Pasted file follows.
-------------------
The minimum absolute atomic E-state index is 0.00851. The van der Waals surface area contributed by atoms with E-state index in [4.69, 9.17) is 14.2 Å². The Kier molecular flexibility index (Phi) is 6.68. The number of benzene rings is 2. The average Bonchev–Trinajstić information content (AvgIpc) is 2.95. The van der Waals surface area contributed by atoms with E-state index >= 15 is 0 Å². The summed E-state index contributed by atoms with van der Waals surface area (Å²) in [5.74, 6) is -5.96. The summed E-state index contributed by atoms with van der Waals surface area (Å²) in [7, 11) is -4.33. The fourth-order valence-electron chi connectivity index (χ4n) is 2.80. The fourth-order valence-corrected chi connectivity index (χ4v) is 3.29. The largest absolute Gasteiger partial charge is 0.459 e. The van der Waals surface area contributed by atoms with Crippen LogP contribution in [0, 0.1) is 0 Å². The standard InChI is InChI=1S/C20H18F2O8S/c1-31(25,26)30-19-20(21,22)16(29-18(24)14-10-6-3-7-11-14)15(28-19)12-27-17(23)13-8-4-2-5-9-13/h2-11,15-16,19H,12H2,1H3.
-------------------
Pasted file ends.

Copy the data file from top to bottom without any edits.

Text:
The minimum absolute atomic E-state index is 0.00851. The van der Waals surface area contributed by atoms with E-state index in [4.69, 9.17) is 14.2 Å². The Kier molecular flexibility index (Phi) is 6.68. The number of benzene rings is 2. The average Bonchev–Trinajstić information content (AvgIpc) is 2.95. The van der Waals surface area contributed by atoms with E-state index >= 15 is 0 Å². The summed E-state index contributed by atoms with van der Waals surface area (Å²) in [5.74, 6) is -5.96. The summed E-state index contributed by atoms with van der Waals surface area (Å²) in [7, 11) is -4.33. The fourth-order valence-electron chi connectivity index (χ4n) is 2.80. The fourth-order valence-corrected chi connectivity index (χ4v) is 3.29. The largest absolute Gasteiger partial charge is 0.459 e. The van der Waals surface area contributed by atoms with Crippen LogP contribution in [0, 0.1) is 0 Å². The standard InChI is InChI=1S/C20H18F2O8S/c1-31(25,26)30-19-20(21,22)16(29-18(24)14-10-6-3-7-11-14)15(28-19)12-27-17(23)13-8-4-2-5-9-13/h2-11,15-16,19H,12H2,1H3.